Source: Lenin Collected Works, Progress Publishers, , Moscow, Volume 17, pages 451-486.
Translated: Dora Cox
Transcription\Markup: R. Cymbala
Public Domain: Lenin Internet Archive (2004). You may freely copy, distribute, display and perform this work; as well as make derivative and commercial works. Please credit “Marxists Internet Archive” as your source. • README
|1.||Draft Resolution on the Constitution of the Conference||453|
|2.||Draft Resolution on the Tasks of the Party in the Present Situation||455|
|3.||Draft Resolution on the Tasks of Social-Democrats in the Struggle Against the Famine||458|
|4.||Draft Resolution on Liquidationism and the Group of Liquidators|
Resolutions of the Conference
 The Sixth (Prague) All-Russia Conference of the R.S.D.L.P. worked from January 5 to January 17 (18–30), 1912 in Prague, and actually assumed the character of a Party congress. More than 20 Party organisations were represented at the Conference as well as representatives of the editorial boards of the Central Organ Sotsial-Demokrat and of Rabochaya Gazeta, of the Committee of the R.S.D.L.P. Organisation Abroad, and the group of the C.C. of the R.S.D.L.P. arranging underground transport and travel facilities and known as “the transport group”. Apart from two pro-Party Mensheviks, the delegates were all Bolsheviks. Among the delegates were G. K. Orjonikidze, representing the Tiflis organisation, S. S. Spandaryan from Baku, Y. P. Onufriyev from St. Petersburg, F. I. Goloshchokin from Moscow. The Committee of the Organisation Abroad was represented by N. A. Semashko, and the transport group of the C.C. by I. A. Pyatnitsky.
V. I. Lenin represented the Editorial Board of the Central Organ.
Lenin was the leading figure at the Conference. Opening the Conference, he defined the terms of reference, spoke on the current situation and the tasks of the Party, the work of the International Socialist Bureau, made, some informative reports and took part in the discussions on the work of the Central Organ, on the tasks of Social-Democracy in the struggle against the famine, on the organisational question, on the work of the Party Organisation Abroad, and on a number of other questions. It was Lenin who drafted the resolutions on the major questions on the conference agenda.
Lenin’s speech and the conference resolution on “The Tasks of the Party in the Present Situation” contained a profound analysis of the political situation within the country, reflected the growing revolutionary mood of the people. The Conference emphasised that, as before, the conquest of power by the proletariat, acting as the leader of the peasantry, still remained the chief task of the democratic revolution in Russia.
One of the cardinal problems confronting the Conference was that of ridding the Party of the opportunists. The resolutions adopt ed on “Liquidationism and the Group of Liquidators”, on “The Party Organisation Abroad” were of tremendous theoretical and practical significance. The liquidators were grouped around two legal magazines, Nasha Zarya and Dyelo Zhizni. The Conference declared “that by its conduct the Nasha Zarya and Dyelo Zhizni group had definitely placed itself outside the Party”. The liquidators were expelled from the R.S.D.L.P. The Conference condemned the activities of the anti-Party groups abroad—the Menshevik Golos group, the Vperyod and Trotsky groups, and recognised the absolute necessity for a single Party organisation abroad, conducting its work under the supervision and guidance of the C.C., and pointed out that Party groups abroad “which refuse to submit to the Russian centre of Social-Democratic activity, i.e., to the Central Committee, and which cause disorganisation by communicating with Russia independently and ignoring the Central Committee, have no right to use the name of the R.S.D.L.P.” These resolutions considerably strengthened the unity of the Marxist party in Russia.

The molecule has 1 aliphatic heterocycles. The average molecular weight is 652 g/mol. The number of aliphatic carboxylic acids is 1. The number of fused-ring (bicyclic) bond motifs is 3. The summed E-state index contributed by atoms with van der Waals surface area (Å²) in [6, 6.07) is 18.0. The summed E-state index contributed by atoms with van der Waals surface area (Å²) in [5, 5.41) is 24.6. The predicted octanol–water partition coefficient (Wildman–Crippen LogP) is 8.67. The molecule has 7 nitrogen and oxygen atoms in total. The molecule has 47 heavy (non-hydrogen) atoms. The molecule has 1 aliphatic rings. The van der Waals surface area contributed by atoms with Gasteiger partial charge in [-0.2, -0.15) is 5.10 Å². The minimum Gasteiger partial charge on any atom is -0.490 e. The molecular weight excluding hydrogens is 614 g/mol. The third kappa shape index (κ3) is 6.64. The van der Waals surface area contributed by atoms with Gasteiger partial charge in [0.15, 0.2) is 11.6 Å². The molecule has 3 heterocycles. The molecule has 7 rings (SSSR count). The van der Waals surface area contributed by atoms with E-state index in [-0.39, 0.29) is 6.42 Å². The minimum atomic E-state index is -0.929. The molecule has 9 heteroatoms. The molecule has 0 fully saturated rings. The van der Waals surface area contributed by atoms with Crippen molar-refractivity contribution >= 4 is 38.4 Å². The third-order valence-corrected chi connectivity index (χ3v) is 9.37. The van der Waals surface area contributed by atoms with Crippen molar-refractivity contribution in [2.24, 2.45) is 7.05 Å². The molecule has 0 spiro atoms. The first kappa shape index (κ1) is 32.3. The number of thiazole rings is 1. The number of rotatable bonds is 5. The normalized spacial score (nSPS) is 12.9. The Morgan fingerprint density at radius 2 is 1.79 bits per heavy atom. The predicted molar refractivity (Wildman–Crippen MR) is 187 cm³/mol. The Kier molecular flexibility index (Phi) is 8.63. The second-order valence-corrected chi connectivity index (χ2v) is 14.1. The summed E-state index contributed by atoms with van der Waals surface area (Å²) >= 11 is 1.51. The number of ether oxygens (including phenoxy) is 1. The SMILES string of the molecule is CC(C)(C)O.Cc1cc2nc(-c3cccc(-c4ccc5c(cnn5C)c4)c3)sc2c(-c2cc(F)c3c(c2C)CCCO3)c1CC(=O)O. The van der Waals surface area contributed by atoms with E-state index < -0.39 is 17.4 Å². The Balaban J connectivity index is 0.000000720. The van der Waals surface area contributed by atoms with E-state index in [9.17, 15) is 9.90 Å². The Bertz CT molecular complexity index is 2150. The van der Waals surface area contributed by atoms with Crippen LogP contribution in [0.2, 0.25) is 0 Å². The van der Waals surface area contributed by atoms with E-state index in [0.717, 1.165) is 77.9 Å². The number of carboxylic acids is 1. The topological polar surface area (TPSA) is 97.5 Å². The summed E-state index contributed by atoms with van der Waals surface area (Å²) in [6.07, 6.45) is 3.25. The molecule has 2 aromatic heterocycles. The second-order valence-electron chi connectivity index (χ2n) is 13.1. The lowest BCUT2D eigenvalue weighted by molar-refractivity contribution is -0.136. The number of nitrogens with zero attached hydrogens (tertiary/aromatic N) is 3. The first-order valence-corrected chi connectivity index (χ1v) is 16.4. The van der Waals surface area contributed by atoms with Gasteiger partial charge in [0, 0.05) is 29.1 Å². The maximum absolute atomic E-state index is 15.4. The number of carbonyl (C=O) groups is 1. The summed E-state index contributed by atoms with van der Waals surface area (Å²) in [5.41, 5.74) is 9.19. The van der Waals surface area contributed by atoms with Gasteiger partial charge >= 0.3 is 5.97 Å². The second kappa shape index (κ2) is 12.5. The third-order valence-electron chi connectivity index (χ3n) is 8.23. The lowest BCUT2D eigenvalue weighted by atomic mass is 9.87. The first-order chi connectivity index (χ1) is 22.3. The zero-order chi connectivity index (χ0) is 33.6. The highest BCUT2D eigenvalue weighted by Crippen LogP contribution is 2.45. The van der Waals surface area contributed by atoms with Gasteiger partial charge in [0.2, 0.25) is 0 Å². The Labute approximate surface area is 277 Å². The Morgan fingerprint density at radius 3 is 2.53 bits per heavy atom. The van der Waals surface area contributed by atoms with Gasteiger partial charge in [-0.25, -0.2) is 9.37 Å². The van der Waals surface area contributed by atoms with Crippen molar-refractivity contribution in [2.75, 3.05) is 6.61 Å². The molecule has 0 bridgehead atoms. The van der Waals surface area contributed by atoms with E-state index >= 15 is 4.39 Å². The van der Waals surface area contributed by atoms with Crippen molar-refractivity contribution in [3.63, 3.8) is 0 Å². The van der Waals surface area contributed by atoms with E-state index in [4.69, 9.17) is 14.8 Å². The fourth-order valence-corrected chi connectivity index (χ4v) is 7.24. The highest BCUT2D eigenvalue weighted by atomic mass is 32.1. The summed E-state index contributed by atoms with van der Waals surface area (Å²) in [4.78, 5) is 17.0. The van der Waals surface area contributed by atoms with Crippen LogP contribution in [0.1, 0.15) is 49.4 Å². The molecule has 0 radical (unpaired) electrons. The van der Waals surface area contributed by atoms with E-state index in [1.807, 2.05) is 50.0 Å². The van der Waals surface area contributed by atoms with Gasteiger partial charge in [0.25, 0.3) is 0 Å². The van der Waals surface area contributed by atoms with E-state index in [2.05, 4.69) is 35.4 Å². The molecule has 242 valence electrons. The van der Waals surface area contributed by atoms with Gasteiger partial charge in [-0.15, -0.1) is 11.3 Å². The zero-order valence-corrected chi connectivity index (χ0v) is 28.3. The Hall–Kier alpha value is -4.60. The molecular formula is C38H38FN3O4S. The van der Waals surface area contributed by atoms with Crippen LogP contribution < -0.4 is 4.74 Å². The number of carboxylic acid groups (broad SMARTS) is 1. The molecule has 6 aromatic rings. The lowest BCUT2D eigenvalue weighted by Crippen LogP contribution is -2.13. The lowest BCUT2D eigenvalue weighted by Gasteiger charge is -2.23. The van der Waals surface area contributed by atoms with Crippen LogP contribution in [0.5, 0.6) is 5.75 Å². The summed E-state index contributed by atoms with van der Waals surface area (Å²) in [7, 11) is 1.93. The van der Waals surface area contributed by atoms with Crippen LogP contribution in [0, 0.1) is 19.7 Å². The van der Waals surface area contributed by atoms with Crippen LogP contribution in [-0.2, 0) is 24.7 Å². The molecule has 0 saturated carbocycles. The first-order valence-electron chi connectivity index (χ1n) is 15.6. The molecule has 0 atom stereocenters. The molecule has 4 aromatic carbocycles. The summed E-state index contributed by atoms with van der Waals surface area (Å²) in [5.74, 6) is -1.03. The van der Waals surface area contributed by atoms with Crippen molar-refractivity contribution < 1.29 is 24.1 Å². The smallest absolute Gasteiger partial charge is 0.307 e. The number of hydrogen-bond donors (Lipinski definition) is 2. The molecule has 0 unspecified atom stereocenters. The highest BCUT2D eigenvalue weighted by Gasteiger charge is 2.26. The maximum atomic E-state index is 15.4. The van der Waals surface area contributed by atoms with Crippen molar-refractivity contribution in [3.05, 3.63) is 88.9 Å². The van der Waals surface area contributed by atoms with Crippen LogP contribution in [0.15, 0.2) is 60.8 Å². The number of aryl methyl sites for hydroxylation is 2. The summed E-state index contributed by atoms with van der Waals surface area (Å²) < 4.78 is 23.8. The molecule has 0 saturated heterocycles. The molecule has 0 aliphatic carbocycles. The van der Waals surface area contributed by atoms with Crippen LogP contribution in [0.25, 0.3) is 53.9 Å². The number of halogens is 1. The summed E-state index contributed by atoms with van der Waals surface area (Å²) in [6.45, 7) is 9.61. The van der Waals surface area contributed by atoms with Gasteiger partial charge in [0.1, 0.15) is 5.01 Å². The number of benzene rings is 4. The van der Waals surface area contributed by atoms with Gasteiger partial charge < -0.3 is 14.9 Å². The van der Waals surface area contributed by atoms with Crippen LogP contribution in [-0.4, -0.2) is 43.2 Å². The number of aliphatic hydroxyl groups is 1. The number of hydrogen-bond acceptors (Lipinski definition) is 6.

A major part of the Conference deliberations was taken up with the question of participation in the election campaign to the Fourth Duma. The Conference stressed that the main Party task in the elections, and of the Social-Democratic group in the Duma itself, was socialist class propaganda and the organisation of the working class. The main election slogans put forward by the Conference were the basic demands of the Party’s minimum programme: a democratic republic, the eight-hour day, confiscation of all landed estates.
The Conference adopted a resolution on “The Character and Organisational Forms of Party Work”, adopted Lenin’s draft on changes in the organisational Rules of the Party, approved the newspaper Sotsial-Demokrat as the Party Central Organ, elected a Party Central Committee and set up the Bureau of the C.C. in Russia.
The Prague Conference of the R.S.D.L.P. played an outstanding role in building the Bolshevik Party, a party of a new type. It summed up a whole historical period of struggle by the Bolsheviks against the Mensheviks, and consolidated the victory of the Bolsheviks. The Menshevik-liquidators were driven out of the Party. Local Party organisations rallied still closer round the Party on the basis of conference decisions. The Conference strengthened the Party as an all-Russia organisation and defined its political line and tactics in the conditions of a new revolutionary upsurge. Free of opportunists, the Bolshevik Party led the new powerful upsurge of the revolutionary struggle of the masses. The Prague Conference was of great international significance. It showed the revolutionary elements of the parties of the Second International how to conduct a decisive struggle against opportunism by carrying the struggle to a complete organisational break with the opportunists.